Papers by Keyword: Multi-Modal Microstructure

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Authors: Chun Hui Yang, Ilchat Sabirov, Jonathan Mullins, Peter D. Hodgson
Abstract: Nanostructured and ultra-fine grained metals have higher strength but extremely limited ductility compared to coarse grained metals. However, their ductility can be greatly improved by introducing a specific range of grain sizes in the microstructures. In the paper, multiscale unit cell approach (UCA) is developed and applied to predict the averaged stress-strain relations of the multiscale microstructure metals. The unit cell models are three-phase structured at different scale lengths of 100 nm, 1 μm and 10 μm with different volume fractions and periodic boundary conditions. The contributions of multi-scale microstructures to the macroscopic structural properties of metals are also studied using a analytic approach—two-step mean-field method (TSMF), where three microstructural parameters are introduced and thus mechanical properties such as strength and ductility are presented as a function of these parameters. For verification of these proposed numerical and theoretical algorithms, the structural properties of the pure nickel with three-grain microstructures are studied and the results from FEA and the proposed theory have good agreement.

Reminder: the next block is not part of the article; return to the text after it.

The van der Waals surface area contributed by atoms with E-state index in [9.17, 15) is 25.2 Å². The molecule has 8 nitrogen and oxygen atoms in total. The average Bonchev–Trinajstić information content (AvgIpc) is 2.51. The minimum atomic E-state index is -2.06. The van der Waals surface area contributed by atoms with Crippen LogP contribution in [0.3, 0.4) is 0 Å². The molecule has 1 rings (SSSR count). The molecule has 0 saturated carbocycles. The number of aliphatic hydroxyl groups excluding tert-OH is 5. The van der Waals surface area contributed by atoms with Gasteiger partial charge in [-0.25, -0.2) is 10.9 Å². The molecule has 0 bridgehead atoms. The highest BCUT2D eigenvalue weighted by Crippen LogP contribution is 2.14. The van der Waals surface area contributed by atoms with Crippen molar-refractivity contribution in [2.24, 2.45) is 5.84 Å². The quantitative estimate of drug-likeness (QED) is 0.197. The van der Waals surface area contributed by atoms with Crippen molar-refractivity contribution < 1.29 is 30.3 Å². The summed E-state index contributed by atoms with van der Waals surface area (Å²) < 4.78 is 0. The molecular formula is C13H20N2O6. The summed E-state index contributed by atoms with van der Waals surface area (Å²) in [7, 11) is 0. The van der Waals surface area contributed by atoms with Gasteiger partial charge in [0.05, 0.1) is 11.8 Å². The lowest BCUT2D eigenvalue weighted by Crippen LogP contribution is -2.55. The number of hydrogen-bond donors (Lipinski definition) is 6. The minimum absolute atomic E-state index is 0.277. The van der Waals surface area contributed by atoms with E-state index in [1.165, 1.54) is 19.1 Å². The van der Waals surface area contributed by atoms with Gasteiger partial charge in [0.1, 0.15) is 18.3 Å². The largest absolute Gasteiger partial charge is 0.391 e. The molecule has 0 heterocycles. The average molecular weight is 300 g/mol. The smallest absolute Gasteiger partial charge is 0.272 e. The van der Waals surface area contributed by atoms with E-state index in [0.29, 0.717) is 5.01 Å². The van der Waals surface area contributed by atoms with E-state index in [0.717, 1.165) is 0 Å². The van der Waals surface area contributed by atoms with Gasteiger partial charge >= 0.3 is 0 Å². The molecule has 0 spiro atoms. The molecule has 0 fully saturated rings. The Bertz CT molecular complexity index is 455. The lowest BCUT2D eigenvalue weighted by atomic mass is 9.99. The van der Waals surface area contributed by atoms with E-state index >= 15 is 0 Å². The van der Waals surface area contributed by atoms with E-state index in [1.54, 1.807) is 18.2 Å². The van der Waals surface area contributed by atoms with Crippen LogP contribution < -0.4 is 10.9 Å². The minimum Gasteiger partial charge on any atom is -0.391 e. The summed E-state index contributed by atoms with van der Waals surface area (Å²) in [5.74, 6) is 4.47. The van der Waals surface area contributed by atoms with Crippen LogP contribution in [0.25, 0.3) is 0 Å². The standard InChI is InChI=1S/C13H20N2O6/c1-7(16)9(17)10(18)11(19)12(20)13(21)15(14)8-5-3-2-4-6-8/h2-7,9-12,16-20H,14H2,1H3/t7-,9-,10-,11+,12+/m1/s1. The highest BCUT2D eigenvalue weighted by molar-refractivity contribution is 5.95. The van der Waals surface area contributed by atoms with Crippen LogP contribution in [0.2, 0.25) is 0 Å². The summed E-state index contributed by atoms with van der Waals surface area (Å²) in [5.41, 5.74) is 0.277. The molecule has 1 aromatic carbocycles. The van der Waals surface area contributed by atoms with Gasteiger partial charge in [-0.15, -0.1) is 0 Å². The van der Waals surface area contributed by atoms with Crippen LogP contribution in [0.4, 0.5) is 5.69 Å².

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Authors: Osman Ertörer, Troy D. Topping, Ying Li, Yong Hao Zhao, Wes Moss, Enrique J. Lavernia
Abstract: The room temperature tensile behavior of commercially pure titanium (CP-Ti), cryomilled under different conditions and forged quasi-isostatically into bulk form, was studied in detail. The results demonstrate that the ductility of cryomilled titanium can be improved, and that the mechanical properties can be tailored using three specific strategies: the use of liquid argon as cryomilling media, introduction of coarse grained regions, and low temperature heat treatment. Cryomilling in a liquid argon environment, which differs from the widely used nitrogen cryogenic environment, was found to have a particularly strong influence on ductility, as it prevents nitrogen embrittlement. The contribution of coarse grains and heat treatment to ductility are also introduced and discussed using a comparative approach.
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